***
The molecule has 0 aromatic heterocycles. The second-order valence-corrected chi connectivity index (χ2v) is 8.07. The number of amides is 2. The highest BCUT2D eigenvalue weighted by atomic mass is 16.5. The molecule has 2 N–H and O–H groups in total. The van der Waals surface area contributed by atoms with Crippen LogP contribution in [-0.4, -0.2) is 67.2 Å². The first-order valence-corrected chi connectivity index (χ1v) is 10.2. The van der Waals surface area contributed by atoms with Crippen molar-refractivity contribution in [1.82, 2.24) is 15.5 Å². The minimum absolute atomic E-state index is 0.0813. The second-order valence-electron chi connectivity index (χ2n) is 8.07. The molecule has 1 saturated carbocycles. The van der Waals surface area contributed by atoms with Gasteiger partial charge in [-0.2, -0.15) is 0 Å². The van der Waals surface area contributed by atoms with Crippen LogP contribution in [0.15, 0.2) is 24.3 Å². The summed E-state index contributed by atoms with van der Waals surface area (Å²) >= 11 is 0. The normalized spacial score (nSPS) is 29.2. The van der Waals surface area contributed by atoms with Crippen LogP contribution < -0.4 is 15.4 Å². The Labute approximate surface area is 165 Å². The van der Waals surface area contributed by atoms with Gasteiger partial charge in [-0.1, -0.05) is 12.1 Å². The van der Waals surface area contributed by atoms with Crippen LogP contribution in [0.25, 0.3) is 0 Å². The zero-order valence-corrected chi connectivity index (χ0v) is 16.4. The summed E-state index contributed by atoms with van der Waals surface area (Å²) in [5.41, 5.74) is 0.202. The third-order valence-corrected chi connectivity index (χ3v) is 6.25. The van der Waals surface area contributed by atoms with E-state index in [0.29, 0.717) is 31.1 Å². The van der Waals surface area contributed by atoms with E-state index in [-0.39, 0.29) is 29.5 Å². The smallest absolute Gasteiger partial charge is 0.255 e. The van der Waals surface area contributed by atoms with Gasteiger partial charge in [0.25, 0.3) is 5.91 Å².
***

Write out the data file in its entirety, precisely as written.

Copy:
The molecule has 0 aromatic heterocycles. The second-order valence-corrected chi connectivity index (χ2v) is 8.07. The number of amides is 2. The highest BCUT2D eigenvalue weighted by atomic mass is 16.5. The molecule has 2 N–H and O–H groups in total. The van der Waals surface area contributed by atoms with Crippen LogP contribution in [-0.4, -0.2) is 67.2 Å². The first-order valence-corrected chi connectivity index (χ1v) is 10.2. The van der Waals surface area contributed by atoms with Crippen molar-refractivity contribution in [1.82, 2.24) is 15.5 Å². The minimum absolute atomic E-state index is 0.0813. The second-order valence-electron chi connectivity index (χ2n) is 8.07. The molecule has 1 saturated carbocycles. The van der Waals surface area contributed by atoms with Gasteiger partial charge in [-0.2, -0.15) is 0 Å². The van der Waals surface area contributed by atoms with Crippen LogP contribution in [0.15, 0.2) is 24.3 Å². The summed E-state index contributed by atoms with van der Waals surface area (Å²) >= 11 is 0. The normalized spacial score (nSPS) is 29.2. The van der Waals surface area contributed by atoms with Crippen LogP contribution < -0.4 is 15.4 Å². The Labute approximate surface area is 165 Å². The van der Waals surface area contributed by atoms with Gasteiger partial charge in [-0.1, -0.05) is 12.1 Å². The van der Waals surface area contributed by atoms with Crippen LogP contribution in [0.25, 0.3) is 0 Å². The zero-order valence-corrected chi connectivity index (χ0v) is 16.4. The summed E-state index contributed by atoms with van der Waals surface area (Å²) in [5.41, 5.74) is 0.202. The third-order valence-corrected chi connectivity index (χ3v) is 6.25. The van der Waals surface area contributed by atoms with E-state index in [0.29, 0.717) is 31.1 Å². The van der Waals surface area contributed by atoms with E-state index in [-0.39, 0.29) is 29.5 Å². The smallest absolute Gasteiger partial charge is 0.255 e. The van der Waals surface area contributed by atoms with Gasteiger partial charge in [0.25, 0.3) is 5.91 Å².